U.K. Gov’t Plotting against the Rising Opposition*
A new report says the conservative British government seeks to undermine the opposition Labour by eliciting a forced stance on the country’s critical issues from its next leader.
The Sunday Times report says British Prime Minister David Cameron has drawn up a plan to exploit Labour’s current turmoil by forcing its new leader to reveal a stance on unions, immigration, the economy and welfare within weeks of taking charge.
Downing Street will hold a vote on tough new strike laws as soon as the Labour leader is elected on September 12, ensuring the party’s first “loony left” move is embracing its trade union paymasters, the report added.
Senior Labour figures reportedly revealed on Sunday that leadership contenders Yvette Cooper and Andy Burnham last week rejected a secret proposal for one of them to be a unity candidate to defeat Jeremy Corbyn, the frontrunner and principal target of Tory tactics.
Under the Conservative plan, the new Labour leader will be obliged to decide in the first week whether to oppose Treasury chief George Osborne’s new fiscal responsibility charter, which will enshrine in law the need for a budget surplus.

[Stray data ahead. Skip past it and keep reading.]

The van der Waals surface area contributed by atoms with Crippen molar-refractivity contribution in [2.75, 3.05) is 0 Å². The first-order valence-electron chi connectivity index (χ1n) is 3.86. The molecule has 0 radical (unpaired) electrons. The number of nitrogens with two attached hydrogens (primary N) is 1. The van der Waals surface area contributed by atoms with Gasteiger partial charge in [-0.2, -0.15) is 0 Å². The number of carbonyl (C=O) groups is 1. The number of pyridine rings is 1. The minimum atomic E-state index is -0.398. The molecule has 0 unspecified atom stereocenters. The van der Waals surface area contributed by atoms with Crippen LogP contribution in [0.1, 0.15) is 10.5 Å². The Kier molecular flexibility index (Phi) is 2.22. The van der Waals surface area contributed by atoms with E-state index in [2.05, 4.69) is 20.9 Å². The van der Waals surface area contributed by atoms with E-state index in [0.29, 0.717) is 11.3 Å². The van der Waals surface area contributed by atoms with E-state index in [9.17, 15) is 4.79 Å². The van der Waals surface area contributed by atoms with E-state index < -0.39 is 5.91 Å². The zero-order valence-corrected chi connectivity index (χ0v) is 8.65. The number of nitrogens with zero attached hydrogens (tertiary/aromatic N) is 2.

Now Rodney Shakespeare, professor of economics, says the conservative party believes “it represents the only possible, political solutions for the situation.”
He says the reality on the ground demonstrates otherwise as the mainstream political current in Britain remain large the same regardless of the party affiliations.
His comments follow latest opinion polls by different media that show varying levels of support for Corbyn.
The results of a poll published by RT shows 28 percent said the Islington MP would make the best leader of Labour. Andy Burnham was second with 25% and Yvette Cooper who held ministerial portfolios under ex-PM Tony Blair received 15 while backbench MP Liz Kendall got 12%.